According to the United States Patent and Trademark Office (USPTO), a patent is defined as a property right granted by the Government of the United States of America to an inventor “to exclude others from making, using, offering for sale, or selling the invention throughout the United States or importing the invention into the United States” for a limited time in exchange for public disclosure of the invention when the patent is granted. In order for a patent to be granted, two criteria must be met: the invention must consist of patentable subject matter (which is undefined by the USPTO), and the invention must be non-obvious to individuals with expertise in the relevant field. Most people tend to think that only inanimate objects can be patented with the government, however this is not the case.
In 1987, the USPTO announced that it “now considers non-naturally occurring, nonhuman, multi-cellular living organisms, including animals, to be patentable subject matter.” The USPTO issued the first patent for an animal to Harvard University in 1988 for the “Oncomouse,” a mouse genetically modified to develop cancers to mirror human diseases. The United States became the first country in the world to issue a patent for an animal.
The public scrutinized this decision by the USPTO. In 1987, Congress took a deeper look at this issue and considered a moratorium on animal patents, but concluded that the patenting of non-human subject matter would continue. In addition, many animal protection organizations tried to challenge the patenting of animals, yet were unsuccessful.
The American Anti-Vivisection Society (AAVS) believes that it is an unethical and inappropriate use of the patent system to issue patents for sentient beings. In 2008, the U.S. Patent and Trademark Office agreed with AAVS’s request to rescind a patent that had been granted for rabbits whose eyes were intentionally damaged to serve as a model for “dry eye” conditions in humans In addition, the government has rejected some controversial proposed patents, such as the “humanzee,” a half man and half chimp. The USPTO denied the patent application in 2005 because it was too human.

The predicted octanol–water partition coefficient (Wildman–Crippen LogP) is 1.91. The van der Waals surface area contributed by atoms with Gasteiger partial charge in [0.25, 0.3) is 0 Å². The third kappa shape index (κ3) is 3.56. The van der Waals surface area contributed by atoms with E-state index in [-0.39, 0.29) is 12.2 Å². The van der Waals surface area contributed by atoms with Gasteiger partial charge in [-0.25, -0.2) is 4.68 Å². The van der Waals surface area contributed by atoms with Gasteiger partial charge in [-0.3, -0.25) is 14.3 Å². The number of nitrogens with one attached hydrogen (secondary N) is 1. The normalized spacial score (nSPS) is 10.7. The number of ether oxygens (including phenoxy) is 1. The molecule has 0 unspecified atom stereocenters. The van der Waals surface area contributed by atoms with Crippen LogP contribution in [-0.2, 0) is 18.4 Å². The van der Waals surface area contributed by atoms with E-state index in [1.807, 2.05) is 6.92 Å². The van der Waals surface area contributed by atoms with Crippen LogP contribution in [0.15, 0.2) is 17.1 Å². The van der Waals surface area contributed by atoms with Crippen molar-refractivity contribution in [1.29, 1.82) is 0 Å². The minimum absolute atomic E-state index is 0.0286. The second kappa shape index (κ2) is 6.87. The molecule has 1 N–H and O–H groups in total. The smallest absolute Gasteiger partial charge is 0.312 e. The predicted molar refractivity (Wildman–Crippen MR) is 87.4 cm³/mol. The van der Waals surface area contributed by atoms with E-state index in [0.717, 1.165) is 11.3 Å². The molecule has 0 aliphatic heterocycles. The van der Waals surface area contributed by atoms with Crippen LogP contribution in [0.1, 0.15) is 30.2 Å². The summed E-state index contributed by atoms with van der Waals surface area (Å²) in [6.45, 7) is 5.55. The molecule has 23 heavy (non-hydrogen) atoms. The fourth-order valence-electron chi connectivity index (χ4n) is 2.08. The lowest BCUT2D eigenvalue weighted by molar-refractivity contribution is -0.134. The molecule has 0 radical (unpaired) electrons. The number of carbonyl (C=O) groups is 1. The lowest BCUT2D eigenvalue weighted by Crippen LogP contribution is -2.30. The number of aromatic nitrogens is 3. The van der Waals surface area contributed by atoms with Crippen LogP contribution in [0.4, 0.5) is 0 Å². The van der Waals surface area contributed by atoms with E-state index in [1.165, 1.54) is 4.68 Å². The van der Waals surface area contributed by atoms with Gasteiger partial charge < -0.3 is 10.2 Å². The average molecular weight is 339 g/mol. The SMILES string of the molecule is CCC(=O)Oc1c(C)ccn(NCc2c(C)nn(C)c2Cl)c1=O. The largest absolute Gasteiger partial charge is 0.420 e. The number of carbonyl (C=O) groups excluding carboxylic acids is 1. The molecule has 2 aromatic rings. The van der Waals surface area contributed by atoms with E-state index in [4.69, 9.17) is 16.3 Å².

In 1999, U.S. patent law changed so that challenges to any new patent could be submitted by any person or organization. If a challenger is dissatisfied with the decision of the USPTO, an appeal can be made to the Federal Circuit Court and even the Supreme Court. This has allowed activist groups, like the AAVS, to challenge some of the animal patents that have been issued, including the rabbit patent and the beagle patent, in an attempt to rescind said patents. Many of these patents have been rescinded, including the beagle patent which was repealed in 2004 by filing a request for reexamination.
Since 1987 when the USPTO announced that animals are “patentable subject matter,” over 660 patents have been granted on animals. Some examples include:
-genetically manipulated mice and frogs for use in testing nerve gas, derived through research funded by the U.S. Army;
-horses and mice who have been implanted with thymus and liver organs from a human fetus of approximately 24 gestational weeks; and
-rats whose brains were injected with aluminum salts to induce Alzheimer’s disease, a uniquely human malady.
In this day and age where science has expanded into such a realm of infinite possibilities, there does exist other ways to research and test diseases, vaccines, genetics, etc. The use of cell lines and cell tissues is a substantial alternative to the patenting of animals. Instead of testing animals, scientists and researchers can use the cells of the animals in a controlled environment and do much of the same type of testing without the harm of animals. We are no longer in a time period where we need to use or alter the genetic makeup of living animals to perform scientific testing.
In addition, the boundaries of what constitutes intellectual property and what does not becomes a grey line with the introduction of living mammals. Here is some food for thought: If the humanzee patent was denied because it is too human what does it say for our outlook on animals? While humans are the highest entity on the dominance hierarchy, is it still okay in this day in age for us to patent animals and play with genetics? Is it okay to combine the genetic makeup of animals, but not humans? How do we know where the boundary is drawn on patents? Why does the boundary stop at the patenting of humans, yet the USPTO continues to grant animal patents?
Here are some facts about animal patenting in the United States:
• 122 animal patents have been derived from federally-funded research
• 32 animal patents require human body parts in an animal
• 30% of all animal patents require human genes in an animal
• 18% of patented animals are not genetically engineered, instead they are principally
poisoned, diseased, or surgically altered animals
• Foreign entities own one-third of U.S. animal patents
• 94% of animal patents cover warm-blooded animals
• 12 patents cover dogs
• 54% of animal patents are primarily for ‘disease models;’ 46% are for other purposes, including bioreactors, drug screening, and undifferentiated research